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In sickness...

If you haven't seen it, you should watch it. If your family hasn't yet been touched by cancer, it will. If you're looking for a way to deal with cancer in a forthright way and with great grace, this -- according to the majority of those I've sampled who watched it happen -- was it. (Click to watch 20 minute video.)

Today John and Elizabeth Edwards stepped before the media in the very same Chapel Hill courtyard that once served as the backdrop for their wedding reception. Moments earlier, and for some time in advance, the Web site Politico.com was reporting that Edwards was ending or suspending his campaign for office because his wife's cancer had made a comeback. As I later said on the air: only one of those two stories turned out to be right. Elizabeth Edwards went to the doctor to investigate a pain in her ribcage. They discovered a spot of metastasized breast cancer on the other side of her ribcage.


The news conference that followed was extraordinary for its directness. While they spoke of having overcome "struggles in the past" (the loss of a son, surviving breast cancer initially back in 2004), John and Elizabeth Edwards made it clear, "the campaign goes on." Mrs. Edwards, standing in the sun and calling on reporters by name, was herself sunny and composed -- showing different sides of who she is at different times -- the attorney side of her character, the spouse, the mother of four children.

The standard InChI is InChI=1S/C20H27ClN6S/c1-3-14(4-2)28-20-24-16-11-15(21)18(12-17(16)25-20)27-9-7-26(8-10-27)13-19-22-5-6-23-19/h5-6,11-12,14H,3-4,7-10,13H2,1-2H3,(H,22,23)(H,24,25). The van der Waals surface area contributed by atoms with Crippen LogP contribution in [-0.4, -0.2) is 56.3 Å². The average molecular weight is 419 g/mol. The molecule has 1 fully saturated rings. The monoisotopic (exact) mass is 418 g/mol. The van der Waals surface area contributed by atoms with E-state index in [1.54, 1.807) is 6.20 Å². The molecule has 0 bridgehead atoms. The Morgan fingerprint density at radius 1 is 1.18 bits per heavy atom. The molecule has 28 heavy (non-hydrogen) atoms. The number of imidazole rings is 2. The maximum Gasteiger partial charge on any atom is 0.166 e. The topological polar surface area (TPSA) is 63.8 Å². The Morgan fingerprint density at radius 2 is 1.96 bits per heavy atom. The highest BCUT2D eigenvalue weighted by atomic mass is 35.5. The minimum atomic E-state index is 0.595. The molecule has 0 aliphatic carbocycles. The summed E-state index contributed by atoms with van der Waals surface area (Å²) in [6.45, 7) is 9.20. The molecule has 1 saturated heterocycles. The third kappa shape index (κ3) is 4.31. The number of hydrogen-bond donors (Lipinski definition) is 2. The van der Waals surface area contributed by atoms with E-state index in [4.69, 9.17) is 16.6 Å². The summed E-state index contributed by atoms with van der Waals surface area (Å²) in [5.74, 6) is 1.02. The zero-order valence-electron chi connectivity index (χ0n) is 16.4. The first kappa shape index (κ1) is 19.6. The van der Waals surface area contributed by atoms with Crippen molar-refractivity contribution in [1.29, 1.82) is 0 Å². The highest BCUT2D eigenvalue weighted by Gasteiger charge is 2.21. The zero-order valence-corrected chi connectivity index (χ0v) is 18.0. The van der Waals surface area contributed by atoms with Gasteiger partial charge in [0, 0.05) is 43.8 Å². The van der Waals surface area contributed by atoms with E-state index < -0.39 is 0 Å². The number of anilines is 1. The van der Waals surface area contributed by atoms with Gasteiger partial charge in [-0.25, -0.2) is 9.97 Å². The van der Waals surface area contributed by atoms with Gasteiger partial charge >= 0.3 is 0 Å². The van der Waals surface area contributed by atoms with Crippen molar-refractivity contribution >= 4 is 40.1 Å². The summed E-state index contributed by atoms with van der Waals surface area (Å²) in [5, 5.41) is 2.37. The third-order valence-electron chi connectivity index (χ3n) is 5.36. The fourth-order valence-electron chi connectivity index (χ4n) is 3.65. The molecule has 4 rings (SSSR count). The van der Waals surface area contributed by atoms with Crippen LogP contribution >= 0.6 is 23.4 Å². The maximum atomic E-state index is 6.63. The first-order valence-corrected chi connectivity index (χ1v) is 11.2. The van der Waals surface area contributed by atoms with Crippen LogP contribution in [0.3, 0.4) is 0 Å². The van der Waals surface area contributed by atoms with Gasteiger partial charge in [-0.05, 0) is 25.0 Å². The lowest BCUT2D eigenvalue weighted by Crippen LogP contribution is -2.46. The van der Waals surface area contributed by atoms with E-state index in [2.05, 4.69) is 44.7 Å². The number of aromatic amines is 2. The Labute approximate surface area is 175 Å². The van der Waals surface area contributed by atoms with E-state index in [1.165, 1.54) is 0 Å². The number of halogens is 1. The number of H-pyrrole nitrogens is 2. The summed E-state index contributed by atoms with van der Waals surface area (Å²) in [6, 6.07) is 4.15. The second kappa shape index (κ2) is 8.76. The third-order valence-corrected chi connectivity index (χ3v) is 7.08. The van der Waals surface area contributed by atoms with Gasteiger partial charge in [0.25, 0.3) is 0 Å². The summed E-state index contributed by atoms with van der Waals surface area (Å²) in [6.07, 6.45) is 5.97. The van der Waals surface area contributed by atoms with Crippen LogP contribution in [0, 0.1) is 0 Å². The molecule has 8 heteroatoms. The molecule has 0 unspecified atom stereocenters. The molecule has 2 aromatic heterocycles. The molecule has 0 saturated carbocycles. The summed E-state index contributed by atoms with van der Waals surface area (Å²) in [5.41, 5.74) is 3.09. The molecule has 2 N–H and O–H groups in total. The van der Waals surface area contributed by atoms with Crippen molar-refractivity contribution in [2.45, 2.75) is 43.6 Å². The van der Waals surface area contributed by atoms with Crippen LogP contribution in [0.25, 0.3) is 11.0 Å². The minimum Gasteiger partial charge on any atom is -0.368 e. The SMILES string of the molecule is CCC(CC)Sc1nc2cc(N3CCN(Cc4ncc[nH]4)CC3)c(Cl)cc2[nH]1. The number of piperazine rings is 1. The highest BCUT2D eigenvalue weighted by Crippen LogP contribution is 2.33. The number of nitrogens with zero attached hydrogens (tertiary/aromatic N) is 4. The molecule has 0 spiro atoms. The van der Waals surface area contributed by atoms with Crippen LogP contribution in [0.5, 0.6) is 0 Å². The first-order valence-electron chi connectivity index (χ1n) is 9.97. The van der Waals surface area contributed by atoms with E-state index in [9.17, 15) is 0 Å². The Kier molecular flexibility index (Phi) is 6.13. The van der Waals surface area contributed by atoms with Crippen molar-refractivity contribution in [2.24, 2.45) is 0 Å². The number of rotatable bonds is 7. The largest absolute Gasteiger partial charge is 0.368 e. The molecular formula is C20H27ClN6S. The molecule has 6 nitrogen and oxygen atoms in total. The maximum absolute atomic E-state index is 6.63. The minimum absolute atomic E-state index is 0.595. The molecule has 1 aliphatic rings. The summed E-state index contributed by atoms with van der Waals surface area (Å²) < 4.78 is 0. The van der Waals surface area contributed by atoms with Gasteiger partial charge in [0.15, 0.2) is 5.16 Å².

While I note that the cable wags are already debating this -- the effect on the campaign, the seriousness with which the Edwardses pursue their politics, how fortunate she is to have the best possible care, even painful discussions of her prognosis -- her own physician, Dr. Lisa Carey of UNC, gave an equally interesting news conference after the couple had exited. Answering mostly respectful questions (the only real clunker was, "And...like...how many scares has she had?"), she methodically went through the known and unknown. She at one point answered, "Yes, it is involving other bones, possibly other organs..." while calling the cancer "largely confined." All those assembled agreed that it was "no longer curable but completely treatable..." as a live television audience of cancer survivors -- in various stages of living with the disease and the threat of its return -- no doubt watched while nodding in a kind of mutual understanding.

We'll devote a good bit of the top of the broadcast to this story tonight. We'll also check in with Ann Curry covering Darfur, Mike Taibbi on some young men preparing to ship to Iraq, and the controversey over Wikipedia, the world's largest not-entirely-exact online "encyclopedia."

Great thanks to those of you who read yesterday's link to the "Seven Pillars" article -- especially those who shared with others and posted a comment here. And wasn't Richard Engel's documentary extraordinary?

We hope you'll join us for tonight's broadcast of Nightly News.